Internet Repositories for Collaborative Learning: Supporting both Students and Teachers

Gerry Stahl1, Tamara Sumner1,2, and Alexander Repenning2

1Owen Research, Inc., Boulder, Colorado

2Department of Computer Science and

Center for LifeLong Learning and Design

University of Colorado at Boulder


Most efforts to create computer-supported collaborative learning environments have been focused on students. However, without providing appropriate integration of collaborative activities into curricula, these efforts will have little widespread impact on educational practices. To improve education through technology, learning environments for students must be integrated with curriculum development tools for teachers to create an integrated collaboration-oriented classroom. This paper describes how software tools for Internet repositories can aid fundamental collaboration activities--locating, using, adapting, and sharing--at both the teacher level (with the Teacher's Curriculum Assistant) and the student level (with the Remote Exploratorium). It illustrates how tools for educators and tools for students can be orchestrated into integrated classroom support.

Keywords -- Computers, networks and other technological developments relevant to CSCL; educational distance groupware; design and interface issues.

1. Collaborative Activities Require Support

The goal of encouraging groups of learners to engage collaboratively in problem-solving activities has much merit. Social interaction fosters deep learning in which students develop intellectual structures that allow them to create their own knowledge [27]. It promotes social skills that help people participate in the social construction of their shared reality [3]. It increases student engagement and brings out the relevance of learning [16]. It allows the educational process to be more student-centered, less disciplinary, and more exciting [14, 15].

The use of technology to foster collaborative learning is often seen as a key to reforming science education--on the principle that the best way to learn science is to engage in the practice of science [10]. The practices of modern science involve the use of technologic tools for:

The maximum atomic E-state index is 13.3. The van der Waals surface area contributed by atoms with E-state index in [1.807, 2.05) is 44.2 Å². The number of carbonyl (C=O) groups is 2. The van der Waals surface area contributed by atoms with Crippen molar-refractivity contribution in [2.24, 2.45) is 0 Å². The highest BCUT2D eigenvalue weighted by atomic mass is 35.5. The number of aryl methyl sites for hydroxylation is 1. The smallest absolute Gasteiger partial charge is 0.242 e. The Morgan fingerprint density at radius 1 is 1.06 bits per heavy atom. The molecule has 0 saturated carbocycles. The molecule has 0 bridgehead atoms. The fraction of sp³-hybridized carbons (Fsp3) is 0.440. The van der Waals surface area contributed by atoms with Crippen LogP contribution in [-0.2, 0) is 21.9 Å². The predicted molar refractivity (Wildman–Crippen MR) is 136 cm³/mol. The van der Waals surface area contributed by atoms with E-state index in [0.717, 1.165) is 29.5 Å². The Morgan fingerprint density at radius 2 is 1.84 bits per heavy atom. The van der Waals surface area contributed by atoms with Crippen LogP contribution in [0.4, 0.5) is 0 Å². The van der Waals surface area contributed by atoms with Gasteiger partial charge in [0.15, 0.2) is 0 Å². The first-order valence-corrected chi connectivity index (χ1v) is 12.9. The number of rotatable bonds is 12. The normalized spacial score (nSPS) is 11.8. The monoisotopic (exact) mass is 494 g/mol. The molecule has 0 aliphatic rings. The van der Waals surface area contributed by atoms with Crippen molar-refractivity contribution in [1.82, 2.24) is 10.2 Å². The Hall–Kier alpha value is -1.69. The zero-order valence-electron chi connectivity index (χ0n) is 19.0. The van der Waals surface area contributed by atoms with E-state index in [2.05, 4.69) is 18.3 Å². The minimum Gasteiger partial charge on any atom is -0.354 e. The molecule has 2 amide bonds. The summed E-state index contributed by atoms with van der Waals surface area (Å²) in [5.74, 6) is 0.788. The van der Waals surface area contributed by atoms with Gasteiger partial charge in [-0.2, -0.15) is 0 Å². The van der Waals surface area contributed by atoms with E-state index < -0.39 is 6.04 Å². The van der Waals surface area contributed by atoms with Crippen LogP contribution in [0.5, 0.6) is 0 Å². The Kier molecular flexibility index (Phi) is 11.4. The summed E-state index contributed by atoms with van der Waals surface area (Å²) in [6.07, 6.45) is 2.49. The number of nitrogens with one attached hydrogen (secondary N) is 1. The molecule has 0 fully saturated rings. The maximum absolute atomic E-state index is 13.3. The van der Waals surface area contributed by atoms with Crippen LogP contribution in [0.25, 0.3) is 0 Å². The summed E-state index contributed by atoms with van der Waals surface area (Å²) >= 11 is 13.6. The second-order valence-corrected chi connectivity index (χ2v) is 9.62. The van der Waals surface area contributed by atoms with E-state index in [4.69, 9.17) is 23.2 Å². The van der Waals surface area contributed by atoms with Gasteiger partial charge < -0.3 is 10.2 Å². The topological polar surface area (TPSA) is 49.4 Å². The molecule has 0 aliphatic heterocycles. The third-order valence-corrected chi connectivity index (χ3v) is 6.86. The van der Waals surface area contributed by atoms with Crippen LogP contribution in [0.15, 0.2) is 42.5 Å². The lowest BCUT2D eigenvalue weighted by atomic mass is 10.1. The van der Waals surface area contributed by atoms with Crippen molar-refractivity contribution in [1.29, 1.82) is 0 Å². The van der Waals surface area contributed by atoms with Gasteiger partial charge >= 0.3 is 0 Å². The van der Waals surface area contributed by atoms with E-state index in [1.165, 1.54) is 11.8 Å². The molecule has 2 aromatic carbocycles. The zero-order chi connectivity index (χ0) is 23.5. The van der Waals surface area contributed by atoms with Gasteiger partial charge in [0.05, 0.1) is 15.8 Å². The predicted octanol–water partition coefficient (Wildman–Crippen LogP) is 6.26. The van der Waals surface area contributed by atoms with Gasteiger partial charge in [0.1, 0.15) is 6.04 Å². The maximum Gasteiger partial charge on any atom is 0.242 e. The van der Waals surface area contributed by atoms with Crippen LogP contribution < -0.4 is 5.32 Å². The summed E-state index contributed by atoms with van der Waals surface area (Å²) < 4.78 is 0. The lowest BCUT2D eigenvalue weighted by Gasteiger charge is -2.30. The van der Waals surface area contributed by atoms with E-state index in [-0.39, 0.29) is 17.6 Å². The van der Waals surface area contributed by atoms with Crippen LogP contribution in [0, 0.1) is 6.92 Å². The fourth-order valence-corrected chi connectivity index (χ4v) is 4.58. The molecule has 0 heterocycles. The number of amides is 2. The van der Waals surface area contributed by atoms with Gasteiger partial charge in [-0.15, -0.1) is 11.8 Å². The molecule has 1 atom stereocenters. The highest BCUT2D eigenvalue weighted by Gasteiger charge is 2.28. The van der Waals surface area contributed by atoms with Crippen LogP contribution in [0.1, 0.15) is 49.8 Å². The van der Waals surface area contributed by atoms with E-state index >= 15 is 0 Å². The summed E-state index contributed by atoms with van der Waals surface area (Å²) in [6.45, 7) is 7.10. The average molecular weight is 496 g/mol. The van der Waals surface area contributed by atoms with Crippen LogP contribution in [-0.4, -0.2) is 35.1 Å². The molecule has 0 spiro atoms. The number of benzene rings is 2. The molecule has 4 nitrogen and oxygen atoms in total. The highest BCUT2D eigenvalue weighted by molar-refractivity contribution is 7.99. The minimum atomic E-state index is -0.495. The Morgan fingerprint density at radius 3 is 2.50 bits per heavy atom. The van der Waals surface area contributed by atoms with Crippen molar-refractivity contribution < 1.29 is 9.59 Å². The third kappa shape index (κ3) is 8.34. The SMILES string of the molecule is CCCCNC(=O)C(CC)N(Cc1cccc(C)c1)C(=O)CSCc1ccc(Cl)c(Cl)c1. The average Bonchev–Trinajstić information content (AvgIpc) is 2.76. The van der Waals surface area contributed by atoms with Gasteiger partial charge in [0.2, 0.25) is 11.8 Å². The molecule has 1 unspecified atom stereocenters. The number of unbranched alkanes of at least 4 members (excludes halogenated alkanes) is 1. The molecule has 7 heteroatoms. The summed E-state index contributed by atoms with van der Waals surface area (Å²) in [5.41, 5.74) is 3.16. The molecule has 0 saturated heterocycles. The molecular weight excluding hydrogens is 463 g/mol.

* observing and measuring interesting phenomena in the world,

* generating representations and visualizations of the data, and

* creating simulations to understand observed processes and to test hypotheses.

Importantly, the practice of modern science is highly collaborative. Scientists work together to incrementally design experiments and simulations, to convergently develop hypotheses and theories, and to test and evaluate their work [17, 22]. Many projects have successfully combined these elements to foster innovative forms of collaborative science education among students [8, 12, 24, 26].

However, research projects have often been unable to transfer their successful results to other sites or schools because they did not replicate the initial teacher learning that occurred implicitly in the teacher-researcher and teacher-teacher collaborations [21]. For educational change to succeed, teachers too must be supported in changing from an isolated teaching model to one of collaborative learning with other educators [4]. We believe that for collaborative learning to succeed in the classroom, collaborative learning activities for students must be integrated with collaborative curriculum development resources for teachers. To implement collaborative learning in the classroom, students can be offered activities that provide a focus for group exploration; teachers need curriculum to provide contexts for these activities. Student activities can, for instance, build upon simulations of scientific or mathematical phenomena. Classroom contexts for these activities can include background information, ideas of approaches for students to try, ways for teachers to provide guidance, complementary activities for other groups in the same classroom or for outside of class, supplementary readings, examples of what other groups produced through similar activities, and possible variations to adapt the activities to specific local circumstances or to personal preferences.